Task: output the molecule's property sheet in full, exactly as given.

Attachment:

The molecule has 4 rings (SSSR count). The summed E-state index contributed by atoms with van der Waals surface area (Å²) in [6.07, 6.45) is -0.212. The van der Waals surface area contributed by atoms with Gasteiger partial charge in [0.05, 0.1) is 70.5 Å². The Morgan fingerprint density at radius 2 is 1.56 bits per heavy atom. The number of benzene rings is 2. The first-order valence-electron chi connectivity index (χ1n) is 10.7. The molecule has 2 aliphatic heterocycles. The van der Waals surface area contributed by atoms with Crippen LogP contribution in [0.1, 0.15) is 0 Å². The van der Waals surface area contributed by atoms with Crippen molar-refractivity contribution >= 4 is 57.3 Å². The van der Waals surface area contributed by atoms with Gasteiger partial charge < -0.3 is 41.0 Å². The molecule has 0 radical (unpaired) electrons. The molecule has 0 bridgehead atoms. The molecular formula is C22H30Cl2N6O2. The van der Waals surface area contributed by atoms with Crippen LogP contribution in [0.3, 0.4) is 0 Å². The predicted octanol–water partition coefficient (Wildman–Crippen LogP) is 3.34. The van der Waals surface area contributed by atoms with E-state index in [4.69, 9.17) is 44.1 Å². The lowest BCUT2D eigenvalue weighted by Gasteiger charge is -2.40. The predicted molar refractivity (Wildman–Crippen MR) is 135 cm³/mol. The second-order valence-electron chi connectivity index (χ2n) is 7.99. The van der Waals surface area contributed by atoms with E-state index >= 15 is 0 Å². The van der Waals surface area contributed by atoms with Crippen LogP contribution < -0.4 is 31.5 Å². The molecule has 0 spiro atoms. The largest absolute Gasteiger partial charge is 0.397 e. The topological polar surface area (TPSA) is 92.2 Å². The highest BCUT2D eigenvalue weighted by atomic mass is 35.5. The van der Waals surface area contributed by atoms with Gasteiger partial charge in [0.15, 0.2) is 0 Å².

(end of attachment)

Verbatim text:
The molecule has 4 rings (SSSR count). The summed E-state index contributed by atoms with van der Waals surface area (Å²) in [6.07, 6.45) is -0.212. The van der Waals surface area contributed by atoms with Gasteiger partial charge in [0.05, 0.1) is 70.5 Å². The Morgan fingerprint density at radius 2 is 1.56 bits per heavy atom. The number of benzene rings is 2. The first-order valence-electron chi connectivity index (χ1n) is 10.7. The molecule has 2 aliphatic heterocycles. The van der Waals surface area contributed by atoms with Crippen LogP contribution in [0.1, 0.15) is 0 Å². The van der Waals surface area contributed by atoms with Crippen molar-refractivity contribution >= 4 is 57.3 Å². The van der Waals surface area contributed by atoms with Gasteiger partial charge < -0.3 is 41.0 Å². The molecule has 0 radical (unpaired) electrons. The molecule has 0 bridgehead atoms. The molecular formula is C22H30Cl2N6O2. The van der Waals surface area contributed by atoms with Crippen LogP contribution in [0.3, 0.4) is 0 Å². The predicted octanol–water partition coefficient (Wildman–Crippen LogP) is 3.34. The van der Waals surface area contributed by atoms with E-state index in [4.69, 9.17) is 44.1 Å². The lowest BCUT2D eigenvalue weighted by Gasteiger charge is -2.40. The predicted molar refractivity (Wildman–Crippen MR) is 135 cm³/mol. The second-order valence-electron chi connectivity index (χ2n) is 7.99. The van der Waals surface area contributed by atoms with E-state index >= 15 is 0 Å². The van der Waals surface area contributed by atoms with Crippen LogP contribution < -0.4 is 31.5 Å². The molecule has 0 spiro atoms. The largest absolute Gasteiger partial charge is 0.397 e. The topological polar surface area (TPSA) is 92.2 Å². The highest BCUT2D eigenvalue weighted by atomic mass is 35.5. The van der Waals surface area contributed by atoms with Gasteiger partial charge in [0.15, 0.2) is 0 Å².